Phil Morle 24:09
That is a startup, isn’t it? Yeah, it needs to be acknowledged at it. And the driver behind all the work is around that idea. Nobody cares. Well, first of all, it means that’s great news, because you can make all kinds of risky moves to punch through. And actually, the risk of catastrophe is very, very low, because nobody’s even looking. Which is very different if you’re IBM or the Apple or Apple, right? But yet, nobody cares. So how do you prove to the world I always think it’s like entropy. The world wants everything to collapse to zero energy. That’s what physics says about the universe. You sort of make a little pile of sandwiches. I have a company I think it’s going to be valuable and here’s what it does. And the way and just blows it away. And then you make a slightly bigger pile of sand. And then you say a bit louder and a bit more confidently. And then you show a little bit of evidence, and then the wind comes again, and you have to keep coming back and making a bigger sandcastle. And it gets over time, it gets more and more robust. And eventually people start to care that that’s the job is that you could you could say the job of a founder is to cause people to care.

Michael Waitze 25:32
Yeah, I love it. I love it the job of the founders to cause people to care. And I wrote down as well, you know, if a tree falls in the forest doesn’t really make a sound. This is the vacuum. Yeah, it does. But again, nobody really cares about this. One more thing before that, because I feel like we could go on forever. But one more thing before I let you go. Because I think this is important to you said earlier, you know, you feel like sometimes people invest money, and then they just get the monthly update. And that’s it. Some people do do that. But some people also require that, make sure you get back to me every month, and just give me all these reports and stuff like that. I’m curious if you and I know it’s different for every startup, right? Like some of them, or it’s a general question like some actually require updates, right? Because let’s say they’re working on things that have like a timeframe to it or something like that, but others don’t? Yeah, I’m curious what you think, as a general rule, if that kind of stuff is necessary, desirable. And I’ll tell you why. For me, if I work with a partner, I like to have a weekly meeting, I really do. And I have probably 10 of them. But I do that, because I want to make sure that neither one of us are letting the other one down. But that also we both understand, like what we expect from each other on an ongoing basis of particularly if it changes Anyway, go ahead,

Phil Morle 26:45
I think it comes back to being there for them. Yeah, primary primarily, rather than them being there for you. And so if the damaging versions of these, and certainly how they’re perceived by founders is investors requiring quite detailed reporting, right, that is kind of broadcast and sent to them, maybe every quarter. And then in companies where you may have multiple investors, you could have 10, investors all asking for slightly different things. And that very quickly adds up to founders just making reports all day. And once you when you combine that with your board pack, and if you’ve got investors that want a reasonably verbose board pack on the board, founders aren’t running the company anymore. They just entirely report ticking boxes and reporting founders time is all that a founder has, at the beginning, they have some resources, some money, but in that job to get the world to care, they need to be busy doing that. And I do the same thing as you by the way, nearly all of my founders, I have a weekly meeting, right? It’s at least 30 minutes. And it’s for them, though. That’s that’s the thing. It’s for them. I may have some questions, you know, things that I’ve seen, but generally, it’s a what do you need? Tell me what you need. And what that can be is I would like to not have the meeting this week. I’ve got to get some other stuff done. And that’s completely fine as well.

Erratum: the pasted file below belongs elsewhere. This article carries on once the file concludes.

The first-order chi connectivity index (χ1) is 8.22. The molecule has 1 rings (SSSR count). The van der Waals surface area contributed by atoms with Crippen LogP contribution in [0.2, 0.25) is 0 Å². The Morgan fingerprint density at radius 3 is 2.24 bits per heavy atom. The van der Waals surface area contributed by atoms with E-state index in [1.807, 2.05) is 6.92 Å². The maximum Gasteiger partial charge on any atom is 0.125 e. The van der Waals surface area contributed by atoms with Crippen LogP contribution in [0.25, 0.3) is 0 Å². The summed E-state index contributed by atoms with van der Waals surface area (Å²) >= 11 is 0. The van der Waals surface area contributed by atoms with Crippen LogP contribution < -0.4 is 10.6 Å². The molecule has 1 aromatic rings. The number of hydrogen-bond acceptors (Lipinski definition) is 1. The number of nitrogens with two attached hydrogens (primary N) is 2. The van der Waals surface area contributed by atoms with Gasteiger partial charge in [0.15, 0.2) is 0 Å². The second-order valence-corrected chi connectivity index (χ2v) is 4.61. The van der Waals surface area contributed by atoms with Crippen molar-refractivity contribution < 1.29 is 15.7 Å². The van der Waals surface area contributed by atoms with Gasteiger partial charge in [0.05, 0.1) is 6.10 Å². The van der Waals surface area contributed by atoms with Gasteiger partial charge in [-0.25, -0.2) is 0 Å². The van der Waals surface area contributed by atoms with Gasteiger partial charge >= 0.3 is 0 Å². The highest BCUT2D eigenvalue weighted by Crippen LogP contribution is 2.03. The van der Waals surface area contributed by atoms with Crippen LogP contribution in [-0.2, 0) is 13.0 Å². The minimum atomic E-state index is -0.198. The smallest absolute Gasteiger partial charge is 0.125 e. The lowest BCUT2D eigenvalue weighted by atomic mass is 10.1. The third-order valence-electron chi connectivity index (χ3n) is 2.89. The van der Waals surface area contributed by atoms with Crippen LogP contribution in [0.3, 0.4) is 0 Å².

Michael Waitze 28:14
Yeah. But this is a really good point. And that was the point that I was trying to make is that the meetings? Not necessarily for me, it’s to make sure that the other person knows where things stand. And that they can ask me all these other things, right. And it’s sometimes because I’m not the investor. In some cases, it’s just like, if I said I was gonna do something, or if I was supposed to set up a meeting for them, or if I supposed to send something. Did I do that? And sometimes you write the chat before the meeting goes like this. Do we need to do it this week? Nope. Okay. All good. But we still communicate. That’s right. I think it’s important.

Phil Morle 28:48
Yeah. It’s the manifestation of being there for each other, and and holding each other accountable and supporting each other.

Michael Waitze 28:55
Yeah, look, I think that’s a great way to and the other thing I would suggest is when you have these thoughts you’ve had at home, maybe we should just have more of these conversations so that they can have like a wider distribution that would be awesome for me.

Phil Morle 29:06
Whatever, you’re up for it, Michael, you just you love me. No, I’ve enjoyed myself and thank you so much. Thank you